Facilities edit

From 1983 to 2003 the Kentucky Wesleyan Football team played their home games at Owensboro area high schools. In 2004, the Panthers began playing their home football games at Bullet Wilson Field, an on-campus field completed prior to the 2004 football season. The playing surface at Independence Bank Field features FieldTurf, an artificial playing surface. The stadium around the field underwent a major upgrade project following the 2006 season. When the upgrade was completed the home of the Panthers football team was to be known as Steele Stadium.

Alumni in the pros edit

Three former Kentucky Wesleyan football players have played in the Arena Football League (AFL). Wide receiver Anthony Payton (1994–1996) played four seasons in the AFL for New Jersey Red Dogs (2000 and 2001), Buffalo Destroyers (2003), and Las Vegas Gladiators (2005). Defensive lineman Karl Bates (1997–1999) played seven seasons in the AFL for the Houston Thunderbears (2000 and 2001) and in Denmark from 2006 to 2009, New Jersey Gladiators (2002), Las Vegas Gladiators (2003), Detroit Fury (2004), Las Vegas Gladiators (2005), and San Jose SaberCats (2006). Wide receiver Sedrick Robinson (1993–1996) has played seven years in the AFL for the Houston Thunderbears (2001), New Jersey Gladiators (2002), Las Vegas Gladiators (2003), Columbus Destroyers (2004 and 2005), and Austin Wranglers (2006 and 2007).

David Cunningham (American football) played in Europe from (1988 to 1993) in the BAFA National Leagues, the Spanish league Liga Nacional de Fútbol Americano and National Ligaen in Denmark. Xavier Mitchell (2012–2014) had a good career playing from 2015 to 2021 in the Italian Football League, Austrian Football League and German Football League in Europe. Karl Bates from 2006–2009, Chris Tracy 1998, and Scott Dykes 1994 also played overseas.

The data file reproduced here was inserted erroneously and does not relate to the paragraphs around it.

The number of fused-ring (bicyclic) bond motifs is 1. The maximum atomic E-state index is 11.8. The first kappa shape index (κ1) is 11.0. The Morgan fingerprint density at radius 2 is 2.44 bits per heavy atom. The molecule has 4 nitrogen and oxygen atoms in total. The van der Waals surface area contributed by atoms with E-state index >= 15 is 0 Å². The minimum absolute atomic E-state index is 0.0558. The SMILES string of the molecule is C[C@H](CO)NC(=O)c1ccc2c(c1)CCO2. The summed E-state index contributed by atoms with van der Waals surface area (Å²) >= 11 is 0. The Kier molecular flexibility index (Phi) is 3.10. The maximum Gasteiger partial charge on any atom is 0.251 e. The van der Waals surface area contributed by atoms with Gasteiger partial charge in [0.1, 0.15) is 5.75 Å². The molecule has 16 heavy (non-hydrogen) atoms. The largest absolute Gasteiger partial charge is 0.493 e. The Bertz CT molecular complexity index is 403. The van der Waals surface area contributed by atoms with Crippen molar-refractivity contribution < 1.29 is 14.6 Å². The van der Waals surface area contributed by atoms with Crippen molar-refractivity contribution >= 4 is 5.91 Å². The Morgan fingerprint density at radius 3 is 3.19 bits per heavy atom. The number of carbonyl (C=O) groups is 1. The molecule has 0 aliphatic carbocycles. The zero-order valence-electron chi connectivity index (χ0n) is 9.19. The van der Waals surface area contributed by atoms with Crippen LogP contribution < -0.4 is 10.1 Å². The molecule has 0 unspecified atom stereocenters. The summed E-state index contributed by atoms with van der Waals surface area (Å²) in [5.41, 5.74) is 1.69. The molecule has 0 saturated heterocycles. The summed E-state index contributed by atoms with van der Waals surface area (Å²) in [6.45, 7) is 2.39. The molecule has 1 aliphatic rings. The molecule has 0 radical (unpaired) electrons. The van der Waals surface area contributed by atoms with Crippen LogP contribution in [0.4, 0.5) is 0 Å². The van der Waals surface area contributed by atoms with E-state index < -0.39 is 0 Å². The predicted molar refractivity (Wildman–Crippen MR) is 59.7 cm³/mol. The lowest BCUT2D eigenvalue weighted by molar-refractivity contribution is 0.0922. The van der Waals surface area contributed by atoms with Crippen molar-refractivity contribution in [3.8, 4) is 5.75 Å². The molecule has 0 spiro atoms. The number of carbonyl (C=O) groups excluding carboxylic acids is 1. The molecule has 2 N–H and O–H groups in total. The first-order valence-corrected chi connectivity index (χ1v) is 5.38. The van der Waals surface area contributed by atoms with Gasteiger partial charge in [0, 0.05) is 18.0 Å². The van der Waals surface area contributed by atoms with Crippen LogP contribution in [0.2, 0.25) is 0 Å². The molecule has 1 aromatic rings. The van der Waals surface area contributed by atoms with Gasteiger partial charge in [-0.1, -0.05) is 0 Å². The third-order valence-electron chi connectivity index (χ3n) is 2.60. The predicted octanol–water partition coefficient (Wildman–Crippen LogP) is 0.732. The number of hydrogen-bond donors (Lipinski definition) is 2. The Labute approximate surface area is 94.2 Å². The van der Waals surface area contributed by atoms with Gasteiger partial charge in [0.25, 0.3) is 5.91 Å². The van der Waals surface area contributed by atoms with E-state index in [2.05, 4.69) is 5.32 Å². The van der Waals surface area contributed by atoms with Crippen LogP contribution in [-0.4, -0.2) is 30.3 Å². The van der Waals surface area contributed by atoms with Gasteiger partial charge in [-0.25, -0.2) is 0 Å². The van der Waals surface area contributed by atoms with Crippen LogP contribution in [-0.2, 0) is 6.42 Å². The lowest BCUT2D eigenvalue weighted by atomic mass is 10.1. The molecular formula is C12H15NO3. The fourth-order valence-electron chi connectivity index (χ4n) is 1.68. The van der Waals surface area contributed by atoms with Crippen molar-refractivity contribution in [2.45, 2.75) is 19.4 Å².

Wide receiver Keelan Cole currently plays for the Las Vegas Raiders of the National Football League (NFL).

Individual records edit

{{KWC Record Book [4]}}

  • Most rushing yards (career): 1,853 – Jeremy Sleet (1994–1997)
  • Most rushing yards (season): 839 – Letiz Arnold (2005)
  • Most rushing touchdowns (career): 23 – Bobby Ratcliff (1991–1994)
  • Most rushing touchdowns (season): 12 – Drew Hall (1999–2000) – 2000
  • Most rushing attempts (career): 363 – Jeremy Sleet (1994–1997)
  • Most rushing attempts (season): 149 – Letiz Arnold (2005)
  • Most passing yards (career): 7,440 – J.D. Meyers (1996–1999)
  • Most passing yards (per game): 256.5 – Brian Hoffmann (2000)
  • Most passing yards (season): 2,565 – Brian Hoffmann (2000)
  • Most passing touchdowns (career): 64 – J.D. Meyers (1996–1999)
  • Most pass attempts (career): 1,033 – J.D. Meyers (1996–1999)
  • Most pass completions (career): 519 – J.D. Meyers (1996–1999)
  • Most pass completions (season): 207 – Brent Holsclaw (1991–1993) – 1993
  • Passing percentage (career): 54.1% – Brian Hoffmann (2000)
  • Passing percentage (season): 55.8% – Brent Holsclaw (1991–1993) – 1993
  • Receiving yards (career): 3,328 – Sedric Robinson (1993–1996)
  • Receiving yards (season): 1,105 – Sedric Robinson (1993–1996 – 1995
  • Receptions (career): 191 – Sedrick Robinson (1993–1996)
  • Receptions (season): 68 – Sedrick Robinson (1993–1996) – 1995
  • Receiving touchdowns (career): 42 – Sedrick Robinson (1993–1996)
  • Receiving touchdowns (season): 17 – Sedrick Robinson (1993–1996) – 1995
  • Touchdowns scored (career): 46 – Sedrick Robinson (1993–1996)
  • All purpose yards (career): 5,601 – Sedrick Robinson (1993–1996)
  • Kick return yards (career): 1,772 – Sedrick Robinson (1993–1996)
  • Total points (career): 298 – Sedrick Robinson (1993–1996)
  • Total points (season): 116 – Sedrick Robinson (1993–1996) – 1995
  • Interceptions (career): 21 – Ryan Davis (1991–1994)
  • Tackles (career): 347 – Brian Sieder (1994–1997)
  • Sacks (career): 31.5 – Alex Temple (2004–2007)
  • Punt yards (career): 7,401 – Steve Wolf (1983–1987)
  • Punt attempts (career): 193 – Steve Wolf (1983–1987)
  • Average yards per punt (career): 38.35 – Steve Wolf (1983–1987)
  • Average yards per punt (season): 40.4 – Steve Wolf – 1983

Team records edit

  • Tackles (season): 632.5 – 2004
  • Pass completions (season): 234 – 2000
  • Passing yards (season): 3,035 – 2000
  • Passing touchdowns (season): 27 – 2000
  • Pass receptions (season): 234 – 2000
  • Total offense (season): 4,521 – 1994
  • Touchdowns (season): 73 – 1994
  • Points scored (season): 333 – 1994
  • Punt attempts (season): 81 – 1990
  • Rushing yards (season): 2,186 – 1986
  • Rushing attempts (season): 510 – 1989
  • Rushing touchdowns (season): 22 – 1989

References edit

  1. ^ "". Archived from the original on 2009-12-07.
  2. ^ a b c d e f "Kentucky Wesleyan Panthers". Michigan Football.
  3. ^ "Mid-South". The Courier-Journal. Louisville, Kentucky. November 11, 1989. p. B4 – via  .
  4. ^ [bare URL PDF]

External links edit